News / Middle East

Syria Envoy Brahimi Warns Conflict Could Spread

Lebanon's President Michel Sulaiman (L) meets with UN-Arab League peace envoy for Syria Lakhdar Brahimi at the presidential palace in Baabda, near Beirut, October 17, 2012.
Lebanon's President Michel Sulaiman (L) meets with UN-Arab League peace envoy for Syria Lakhdar Brahimi at the presidential palace in Baabda, near Beirut, October 17, 2012.
Edward Yeranian
The U.N.-Arab League special envoy for Syria said Wednesday that Syria's civil war could spread across Middle Eastern borders into an "all-consuming conflict" unless the violence is eventually contained.
 
The veteran Algerian diplomat, who played a major role in negotiating an end to Lebanon's civil war in 1989, said at a Beirut news conference that it is imperative a cease-fire be worked out in Syria.
 
Brahimi said it will be impossible to contain the crisis within Syria's borders forever. Either the crisis will be stopped, he said, or it will get bigger and spread to other parts of the region.
 
Brahimi said Syrian opposition leaders had told him that they would "respond positively to any cease-fire announcement by the government," and that he hoped to broker one before Islam's upcoming Eid al-Adha festival.
 
He said other regional states, as well as the United Nations and the Arab League, have roles to play in brokering such a cease-fire, but that the Syrians themselves need to be the principal instigators.
 
Syrian Foreign Ministry spokesman Jihad Makdissi said Syria is "waiting for Brahimi to come to Damascus" to assess the possibility, and "hopes he is bringing positive elements." CNN reported that Brahimi is expected in Syria late Wednesday.
 
Analysts skeptical
 
Middle East analyst Timor Goksel, a former U.N. spokesman who teaches at the American University of Beirut, said he does not think Brahimi has a specific plan to end the crisis, but that he is sounding out the important players in the region.
 
"The only traction that will count in this whole thing is Iran and Russia and I don't know what he got from those places," Goksel said. "The others are not really important. The others are sort of touching base and hearing a general view, but what we have to look for is what he got, if anything, from Russia and Iran."
 
Russian Deputy Foreign Minister Mikail Bogdanov downplayed Brahimi's mission during comments in Moscow Wednesday, saying that Brahimi did "not have any specific peace plan to resolve the conflict."
 
Middle East scholar Fouad Ajami of the Hoover Institution in California said Brahimi is unlikely to achieve a breakthrough in the Syria conflict, any more than his predecessor, former secretary-general of the U.N. Kofi Annan.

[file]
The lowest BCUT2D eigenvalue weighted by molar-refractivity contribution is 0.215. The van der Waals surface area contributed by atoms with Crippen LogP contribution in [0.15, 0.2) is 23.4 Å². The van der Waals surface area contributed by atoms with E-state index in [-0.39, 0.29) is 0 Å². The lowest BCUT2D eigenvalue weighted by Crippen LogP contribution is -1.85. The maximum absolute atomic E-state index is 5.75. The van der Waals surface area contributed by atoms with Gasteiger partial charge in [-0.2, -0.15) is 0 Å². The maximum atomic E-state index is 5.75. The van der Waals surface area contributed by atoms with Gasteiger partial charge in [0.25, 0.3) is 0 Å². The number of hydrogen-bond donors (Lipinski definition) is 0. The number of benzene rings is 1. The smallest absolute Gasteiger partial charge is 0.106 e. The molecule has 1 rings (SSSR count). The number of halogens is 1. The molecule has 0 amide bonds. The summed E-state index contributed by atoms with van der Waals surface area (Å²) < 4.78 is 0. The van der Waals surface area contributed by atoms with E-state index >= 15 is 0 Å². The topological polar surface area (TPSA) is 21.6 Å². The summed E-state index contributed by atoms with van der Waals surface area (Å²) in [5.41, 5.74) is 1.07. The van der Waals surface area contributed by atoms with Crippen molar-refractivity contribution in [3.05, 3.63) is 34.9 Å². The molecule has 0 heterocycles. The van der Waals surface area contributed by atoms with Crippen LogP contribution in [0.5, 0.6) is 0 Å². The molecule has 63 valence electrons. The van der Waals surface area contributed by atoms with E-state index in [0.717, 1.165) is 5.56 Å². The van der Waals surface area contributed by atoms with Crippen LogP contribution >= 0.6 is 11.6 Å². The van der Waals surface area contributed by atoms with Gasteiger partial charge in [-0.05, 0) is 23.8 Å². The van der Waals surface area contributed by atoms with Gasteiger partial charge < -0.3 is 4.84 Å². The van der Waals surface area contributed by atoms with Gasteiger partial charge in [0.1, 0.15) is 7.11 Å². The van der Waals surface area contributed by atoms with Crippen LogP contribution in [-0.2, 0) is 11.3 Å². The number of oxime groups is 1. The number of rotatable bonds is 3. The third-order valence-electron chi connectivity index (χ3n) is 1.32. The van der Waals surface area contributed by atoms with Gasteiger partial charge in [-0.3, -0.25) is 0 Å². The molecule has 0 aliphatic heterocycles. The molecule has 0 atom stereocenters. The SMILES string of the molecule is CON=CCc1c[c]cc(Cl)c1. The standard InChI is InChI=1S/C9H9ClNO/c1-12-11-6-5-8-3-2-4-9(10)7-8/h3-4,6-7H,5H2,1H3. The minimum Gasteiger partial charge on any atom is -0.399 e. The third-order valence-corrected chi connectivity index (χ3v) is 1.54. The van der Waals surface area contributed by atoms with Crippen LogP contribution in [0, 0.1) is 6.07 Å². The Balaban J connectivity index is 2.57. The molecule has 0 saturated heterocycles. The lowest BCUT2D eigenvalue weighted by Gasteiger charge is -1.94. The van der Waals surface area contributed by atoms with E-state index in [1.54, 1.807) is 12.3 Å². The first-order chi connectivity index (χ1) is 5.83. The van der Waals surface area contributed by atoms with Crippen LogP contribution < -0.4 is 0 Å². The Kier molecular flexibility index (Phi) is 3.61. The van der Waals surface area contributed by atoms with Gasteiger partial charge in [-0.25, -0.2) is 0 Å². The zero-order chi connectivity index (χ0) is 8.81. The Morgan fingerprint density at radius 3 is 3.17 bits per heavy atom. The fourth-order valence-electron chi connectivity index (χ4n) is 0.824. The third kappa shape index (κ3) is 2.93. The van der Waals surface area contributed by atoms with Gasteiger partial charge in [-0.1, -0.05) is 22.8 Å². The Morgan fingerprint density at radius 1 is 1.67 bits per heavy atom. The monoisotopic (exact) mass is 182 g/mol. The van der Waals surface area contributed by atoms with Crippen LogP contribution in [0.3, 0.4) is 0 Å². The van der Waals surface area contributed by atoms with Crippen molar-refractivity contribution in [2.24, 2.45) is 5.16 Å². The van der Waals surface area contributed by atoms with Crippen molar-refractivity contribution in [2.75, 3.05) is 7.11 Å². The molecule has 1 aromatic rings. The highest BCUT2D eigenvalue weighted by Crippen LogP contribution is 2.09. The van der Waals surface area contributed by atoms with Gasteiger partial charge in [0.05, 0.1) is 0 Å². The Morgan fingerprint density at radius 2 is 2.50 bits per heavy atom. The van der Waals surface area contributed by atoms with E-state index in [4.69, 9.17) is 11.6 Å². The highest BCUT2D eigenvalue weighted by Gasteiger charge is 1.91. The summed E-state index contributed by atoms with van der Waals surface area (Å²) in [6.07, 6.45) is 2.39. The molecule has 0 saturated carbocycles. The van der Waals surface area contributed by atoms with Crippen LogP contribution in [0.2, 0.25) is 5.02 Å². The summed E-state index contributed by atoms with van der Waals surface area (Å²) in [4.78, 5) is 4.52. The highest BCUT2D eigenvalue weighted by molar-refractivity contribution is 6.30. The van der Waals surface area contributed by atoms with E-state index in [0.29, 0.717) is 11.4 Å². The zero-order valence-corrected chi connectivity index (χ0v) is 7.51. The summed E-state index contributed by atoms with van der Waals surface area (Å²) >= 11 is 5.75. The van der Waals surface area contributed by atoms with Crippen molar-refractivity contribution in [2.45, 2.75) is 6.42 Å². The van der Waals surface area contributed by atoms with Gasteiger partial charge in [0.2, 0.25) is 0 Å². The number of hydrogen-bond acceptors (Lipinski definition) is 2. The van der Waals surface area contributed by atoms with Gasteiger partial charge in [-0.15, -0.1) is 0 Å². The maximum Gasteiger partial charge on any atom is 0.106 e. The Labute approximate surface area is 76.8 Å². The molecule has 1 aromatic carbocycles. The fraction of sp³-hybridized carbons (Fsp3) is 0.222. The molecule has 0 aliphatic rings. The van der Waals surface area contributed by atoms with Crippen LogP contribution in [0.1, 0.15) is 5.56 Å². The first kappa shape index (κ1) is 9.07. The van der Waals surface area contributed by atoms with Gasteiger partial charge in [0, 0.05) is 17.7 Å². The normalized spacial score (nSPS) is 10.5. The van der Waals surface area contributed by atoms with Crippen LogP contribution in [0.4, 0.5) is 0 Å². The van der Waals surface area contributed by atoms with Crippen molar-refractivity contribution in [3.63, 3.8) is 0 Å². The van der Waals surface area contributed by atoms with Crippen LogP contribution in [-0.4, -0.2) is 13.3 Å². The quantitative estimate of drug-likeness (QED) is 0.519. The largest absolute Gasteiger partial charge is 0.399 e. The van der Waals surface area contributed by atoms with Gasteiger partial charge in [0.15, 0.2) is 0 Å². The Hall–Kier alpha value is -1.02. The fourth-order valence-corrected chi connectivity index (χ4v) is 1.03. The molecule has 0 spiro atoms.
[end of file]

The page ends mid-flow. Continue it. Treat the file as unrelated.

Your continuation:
Ajami said "there is nothing new in the diplomatic arena about Syria" and that the Syrian people "are on their own for the most part and know it." He said that Syrian President Bashar al-Assad has "managed to defy the [world] powers" as well as NATO, and that the only factor that might change the equation is more forceful action "by the U.S., Turkey or the Arab states."
 
Fighting in Syria continued Wednesday.
 
Rights groups said rebels shot down a Syrian military helicopter as troops fought to retake the northwestern town of Maaret al-Numan along the Damascus-Aleppo highway.
 
The U.N. envoy's visit to Beirut is the latest foray in what has been a marathon negotiating mission during the past week. That mission has taken him to Turkey, Iran, Saudi Arabia, Iraq, Egypt and now Lebanon.

You May Like

Israelis Quietly Expand Enclave in Palestinian District of Jerusalem

Estimated 500 settlers, armed or protected by paramilitary police, live in Silwan among 50,000 Palestinians More

Video US, Iran Face Similar Challenges in Syrian Fight Against IS

Both Washington, Tehran back fighters battling Islamic State militants in Iraq -- but in Syria they support opposing sides in country’s civil war More

China Boosts Efforts to Help Afghan, Regional Stability

Observers say China’s increased regional involvement are due to concerns that Afghan instability and the presence of anti-China militants in Pakistani border areas could fuel Xinjiang troubles More

This forum has been closed.
Comment Sorting
Comments
     
by: @Martina from: Астана
October 17, 2012 3:40 PM
There's a great article out. google 'myth of the peaceful, moderate muslim.'

of course they're out to kill us. anything not islam is against their way of life. hence the term islamist = islamic terrorist. funny how media starts calling that pot black but they refuse to call illegal Mexicans illegal Mexicans, but 'undocumented.' either way, all non-muslims are waking up to the reality of this dangerous cult.


by: Edward from: Cairo
October 17, 2012 3:22 PM
That is extremely interesting. Exactly when and where did that happen? I'm curious.
Edward Yeranian


by: D3S from: Pulkiuve EU
October 17, 2012 2:18 PM
the Arab world or Islamic world should solve their own problems... any solution the West could propose will be held for further terror incitement against us...

Featured Videos

Your JavaScript is turned off or you have an old version of Adobe's Flash Player. Get the latest Flash player.
China Political Meeting Seeks to Improve Rule of Lawi
X
William Ide
October 20, 2014 10:23 AM